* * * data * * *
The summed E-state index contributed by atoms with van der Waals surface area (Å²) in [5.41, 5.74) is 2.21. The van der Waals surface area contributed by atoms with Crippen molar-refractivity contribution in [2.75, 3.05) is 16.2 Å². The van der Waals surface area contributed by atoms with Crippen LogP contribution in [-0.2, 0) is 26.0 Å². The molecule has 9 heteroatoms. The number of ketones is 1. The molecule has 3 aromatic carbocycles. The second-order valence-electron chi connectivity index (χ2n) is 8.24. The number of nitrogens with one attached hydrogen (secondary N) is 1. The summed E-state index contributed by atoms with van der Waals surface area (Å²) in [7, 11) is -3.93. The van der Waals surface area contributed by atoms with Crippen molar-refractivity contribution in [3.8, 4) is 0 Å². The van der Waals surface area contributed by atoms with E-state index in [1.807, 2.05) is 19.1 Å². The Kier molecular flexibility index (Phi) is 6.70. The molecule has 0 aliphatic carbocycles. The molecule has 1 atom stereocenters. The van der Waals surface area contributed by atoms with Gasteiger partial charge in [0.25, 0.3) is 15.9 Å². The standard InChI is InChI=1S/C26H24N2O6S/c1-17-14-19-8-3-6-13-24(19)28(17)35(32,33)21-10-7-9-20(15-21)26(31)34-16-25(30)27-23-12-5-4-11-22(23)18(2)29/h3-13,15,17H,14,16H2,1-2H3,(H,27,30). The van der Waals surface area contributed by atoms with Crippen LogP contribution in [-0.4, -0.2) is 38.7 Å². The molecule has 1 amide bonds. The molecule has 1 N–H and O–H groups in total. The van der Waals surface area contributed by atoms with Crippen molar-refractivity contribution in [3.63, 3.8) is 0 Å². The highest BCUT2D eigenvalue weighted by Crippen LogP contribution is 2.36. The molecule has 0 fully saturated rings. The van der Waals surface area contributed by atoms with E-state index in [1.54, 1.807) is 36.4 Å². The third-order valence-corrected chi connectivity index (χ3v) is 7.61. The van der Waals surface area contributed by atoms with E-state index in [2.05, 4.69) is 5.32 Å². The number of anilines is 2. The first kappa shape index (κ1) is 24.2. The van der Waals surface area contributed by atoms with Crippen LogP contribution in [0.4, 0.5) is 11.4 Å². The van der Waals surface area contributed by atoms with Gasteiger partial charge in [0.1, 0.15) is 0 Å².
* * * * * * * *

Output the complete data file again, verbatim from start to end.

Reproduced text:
The summed E-state index contributed by atoms with van der Waals surface area (Å²) in [5.41, 5.74) is 2.21. The van der Waals surface area contributed by atoms with Crippen molar-refractivity contribution in [2.75, 3.05) is 16.2 Å². The van der Waals surface area contributed by atoms with Crippen LogP contribution in [-0.2, 0) is 26.0 Å². The molecule has 9 heteroatoms. The number of ketones is 1. The molecule has 3 aromatic carbocycles. The second-order valence-electron chi connectivity index (χ2n) is 8.24. The number of nitrogens with one attached hydrogen (secondary N) is 1. The summed E-state index contributed by atoms with van der Waals surface area (Å²) in [7, 11) is -3.93. The van der Waals surface area contributed by atoms with Crippen molar-refractivity contribution in [3.8, 4) is 0 Å². The van der Waals surface area contributed by atoms with E-state index in [1.807, 2.05) is 19.1 Å². The Kier molecular flexibility index (Phi) is 6.70. The molecule has 0 aliphatic carbocycles. The molecule has 1 atom stereocenters. The van der Waals surface area contributed by atoms with Gasteiger partial charge in [0.25, 0.3) is 15.9 Å². The standard InChI is InChI=1S/C26H24N2O6S/c1-17-14-19-8-3-6-13-24(19)28(17)35(32,33)21-10-7-9-20(15-21)26(31)34-16-25(30)27-23-12-5-4-11-22(23)18(2)29/h3-13,15,17H,14,16H2,1-2H3,(H,27,30). The van der Waals surface area contributed by atoms with Crippen LogP contribution in [-0.4, -0.2) is 38.7 Å². The molecule has 1 amide bonds. The molecule has 1 N–H and O–H groups in total. The van der Waals surface area contributed by atoms with Crippen molar-refractivity contribution in [3.63, 3.8) is 0 Å². The highest BCUT2D eigenvalue weighted by Crippen LogP contribution is 2.36. The molecule has 0 fully saturated rings. The van der Waals surface area contributed by atoms with E-state index in [1.54, 1.807) is 36.4 Å². The third-order valence-corrected chi connectivity index (χ3v) is 7.61. The van der Waals surface area contributed by atoms with E-state index in [2.05, 4.69) is 5.32 Å². The number of anilines is 2. The first kappa shape index (κ1) is 24.2. The van der Waals surface area contributed by atoms with Crippen LogP contribution in [0.4, 0.5) is 11.4 Å². The van der Waals surface area contributed by atoms with Gasteiger partial charge in [0.1, 0.15) is 0 Å².